"Of course the self-serving bias is something you want to get out of yourself. Thinking that what’s good for you is good for the wider civilization and rationalizing all these ridiculous conclusions based on this subconscious tendency to serve one’s self is a terribly inaccurate way to think. Of course you want to drive that out of yourself because you want to be wise, not foolish. You also have to allow for the self-serving bias of everybody else because most people are not going to remove it all that successfully, the human condition being what it is. If you don’t allow for self-serving bias in your conduct, again you’re a fool."

 

Plus, lots of other great lines!

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I never realized how dogmatic Jim Grant is about Gold (and the Gold standard).

http://www.valuewalk.com/videos-with-text-summary/james-grant-european-crisis-morning-cnbc/

 

**

“Another thing I think should be avoided is extremely intense ideology because it cabbages up one’s mind. You see it a lot with T.V. preachers (many have minds made of cabbage) but it can also happen with political ideology. When you’re young it’s easy to drift into loyalties and when you announce that you’re a loyal member and you start shouting the orthodox ideology out, what you’re doing is pounding it in, pounding it in, and you’re gradually ruining your mind. So you want to be very, very careful of this ideology. It’s a big danger.” ~ Charlie Munger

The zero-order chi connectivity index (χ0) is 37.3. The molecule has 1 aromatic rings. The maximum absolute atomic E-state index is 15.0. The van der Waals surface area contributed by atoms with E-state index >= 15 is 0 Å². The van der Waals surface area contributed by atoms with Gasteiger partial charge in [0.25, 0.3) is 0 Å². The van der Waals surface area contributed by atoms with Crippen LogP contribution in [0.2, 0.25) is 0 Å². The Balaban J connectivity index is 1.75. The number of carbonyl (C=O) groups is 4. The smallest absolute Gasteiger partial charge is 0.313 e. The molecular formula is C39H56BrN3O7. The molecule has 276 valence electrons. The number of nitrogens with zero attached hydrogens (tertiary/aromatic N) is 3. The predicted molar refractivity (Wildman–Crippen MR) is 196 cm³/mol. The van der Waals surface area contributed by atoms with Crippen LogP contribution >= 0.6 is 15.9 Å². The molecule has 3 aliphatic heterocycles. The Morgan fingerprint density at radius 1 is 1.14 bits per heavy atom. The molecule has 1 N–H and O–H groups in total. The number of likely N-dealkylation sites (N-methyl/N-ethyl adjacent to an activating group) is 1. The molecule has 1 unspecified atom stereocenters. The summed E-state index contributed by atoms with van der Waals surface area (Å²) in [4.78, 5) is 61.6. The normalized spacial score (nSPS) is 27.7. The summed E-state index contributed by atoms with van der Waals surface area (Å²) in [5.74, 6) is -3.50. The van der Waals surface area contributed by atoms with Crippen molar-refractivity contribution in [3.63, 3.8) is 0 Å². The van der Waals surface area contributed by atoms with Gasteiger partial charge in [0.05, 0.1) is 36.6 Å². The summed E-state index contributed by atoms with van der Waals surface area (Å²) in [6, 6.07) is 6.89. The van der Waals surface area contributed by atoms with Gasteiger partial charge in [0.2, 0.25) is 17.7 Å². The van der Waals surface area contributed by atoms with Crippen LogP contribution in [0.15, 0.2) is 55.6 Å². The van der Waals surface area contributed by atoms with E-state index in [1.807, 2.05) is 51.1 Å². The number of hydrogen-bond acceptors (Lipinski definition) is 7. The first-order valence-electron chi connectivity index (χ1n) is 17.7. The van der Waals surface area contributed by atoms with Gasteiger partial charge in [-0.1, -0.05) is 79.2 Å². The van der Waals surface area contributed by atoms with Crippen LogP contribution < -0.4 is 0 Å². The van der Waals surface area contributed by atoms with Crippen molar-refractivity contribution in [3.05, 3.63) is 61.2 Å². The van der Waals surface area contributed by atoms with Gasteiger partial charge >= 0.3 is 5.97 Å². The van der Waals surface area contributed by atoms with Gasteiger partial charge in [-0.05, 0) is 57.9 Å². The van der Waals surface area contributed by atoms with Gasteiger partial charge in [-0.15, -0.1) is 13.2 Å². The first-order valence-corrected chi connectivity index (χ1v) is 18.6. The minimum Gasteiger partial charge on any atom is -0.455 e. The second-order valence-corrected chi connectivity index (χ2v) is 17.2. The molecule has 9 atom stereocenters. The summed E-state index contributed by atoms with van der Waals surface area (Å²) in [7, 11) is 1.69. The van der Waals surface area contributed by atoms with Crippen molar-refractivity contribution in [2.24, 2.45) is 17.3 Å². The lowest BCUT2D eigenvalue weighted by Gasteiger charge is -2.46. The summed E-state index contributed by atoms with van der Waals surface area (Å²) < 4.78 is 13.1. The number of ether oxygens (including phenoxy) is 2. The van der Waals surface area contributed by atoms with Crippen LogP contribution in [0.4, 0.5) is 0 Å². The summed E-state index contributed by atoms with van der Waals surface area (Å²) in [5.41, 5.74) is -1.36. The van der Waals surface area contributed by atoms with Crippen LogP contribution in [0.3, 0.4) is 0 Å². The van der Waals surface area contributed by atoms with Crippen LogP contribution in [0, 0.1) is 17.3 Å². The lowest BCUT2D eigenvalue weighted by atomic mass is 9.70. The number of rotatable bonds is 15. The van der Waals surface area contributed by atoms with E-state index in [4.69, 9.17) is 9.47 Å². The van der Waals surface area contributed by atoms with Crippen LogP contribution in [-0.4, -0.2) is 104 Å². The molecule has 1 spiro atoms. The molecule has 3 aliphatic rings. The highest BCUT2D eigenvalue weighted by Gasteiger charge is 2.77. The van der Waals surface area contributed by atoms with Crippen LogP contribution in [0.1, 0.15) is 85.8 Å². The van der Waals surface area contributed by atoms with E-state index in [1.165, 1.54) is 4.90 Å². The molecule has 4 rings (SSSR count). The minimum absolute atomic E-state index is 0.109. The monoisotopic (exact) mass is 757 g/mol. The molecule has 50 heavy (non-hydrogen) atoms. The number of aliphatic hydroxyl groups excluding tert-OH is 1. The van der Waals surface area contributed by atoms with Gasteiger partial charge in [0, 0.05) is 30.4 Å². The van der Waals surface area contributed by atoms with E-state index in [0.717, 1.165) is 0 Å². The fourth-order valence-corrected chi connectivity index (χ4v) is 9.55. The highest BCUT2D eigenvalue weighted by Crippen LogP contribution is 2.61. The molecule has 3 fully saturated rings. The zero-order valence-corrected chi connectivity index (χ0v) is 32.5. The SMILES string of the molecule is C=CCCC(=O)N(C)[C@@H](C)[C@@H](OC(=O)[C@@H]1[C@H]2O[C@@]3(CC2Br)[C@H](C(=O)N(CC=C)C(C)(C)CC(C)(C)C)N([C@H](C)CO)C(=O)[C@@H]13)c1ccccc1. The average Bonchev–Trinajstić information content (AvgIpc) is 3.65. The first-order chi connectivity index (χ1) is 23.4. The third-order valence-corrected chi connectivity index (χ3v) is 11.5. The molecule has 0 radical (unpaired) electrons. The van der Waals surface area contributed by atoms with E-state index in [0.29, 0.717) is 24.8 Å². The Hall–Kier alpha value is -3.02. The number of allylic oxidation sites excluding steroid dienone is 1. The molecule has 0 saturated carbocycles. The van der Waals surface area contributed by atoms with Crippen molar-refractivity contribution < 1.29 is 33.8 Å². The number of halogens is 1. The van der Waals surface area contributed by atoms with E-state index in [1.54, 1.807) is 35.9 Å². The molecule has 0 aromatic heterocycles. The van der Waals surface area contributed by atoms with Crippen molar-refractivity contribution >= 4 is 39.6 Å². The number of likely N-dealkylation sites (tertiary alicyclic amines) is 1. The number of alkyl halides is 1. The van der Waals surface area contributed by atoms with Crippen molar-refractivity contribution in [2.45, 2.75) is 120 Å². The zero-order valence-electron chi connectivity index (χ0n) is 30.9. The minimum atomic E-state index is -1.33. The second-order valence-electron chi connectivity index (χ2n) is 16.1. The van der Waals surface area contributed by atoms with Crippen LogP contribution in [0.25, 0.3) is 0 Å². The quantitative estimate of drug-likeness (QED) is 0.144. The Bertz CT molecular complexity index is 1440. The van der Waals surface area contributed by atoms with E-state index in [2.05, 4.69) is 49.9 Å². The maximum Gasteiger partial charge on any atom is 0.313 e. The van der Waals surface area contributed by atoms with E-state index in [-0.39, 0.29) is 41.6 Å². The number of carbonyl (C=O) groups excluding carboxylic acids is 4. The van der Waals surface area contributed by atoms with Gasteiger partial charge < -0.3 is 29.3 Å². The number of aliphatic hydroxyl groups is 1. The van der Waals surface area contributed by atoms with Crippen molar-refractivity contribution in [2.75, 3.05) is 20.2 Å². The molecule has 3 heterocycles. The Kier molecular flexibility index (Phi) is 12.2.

Playing devil's advocate here and following Munger's prescription of "not [having] an opinion on [a] subject unless I can state the arguments against my position."

 

Isn't it more accurate that Jim Grant's views on gold are less ideological than those who uncomprisingly eschew gold because it is "simply silly." Grant has come to this view only because of his analysis; and, if the economic situation has not changed fundamentally since he came to this view, is it fair to say that he is being dogmatic or ideological?

 

On that other hand, the anti-gold crowd seems to hold the view that they would never buy gold "no matter what." This sounds more ideological imo. Shouldn't we be able to conceive of situations where buying gold might be justified - e.g. if you're Zimbabwean?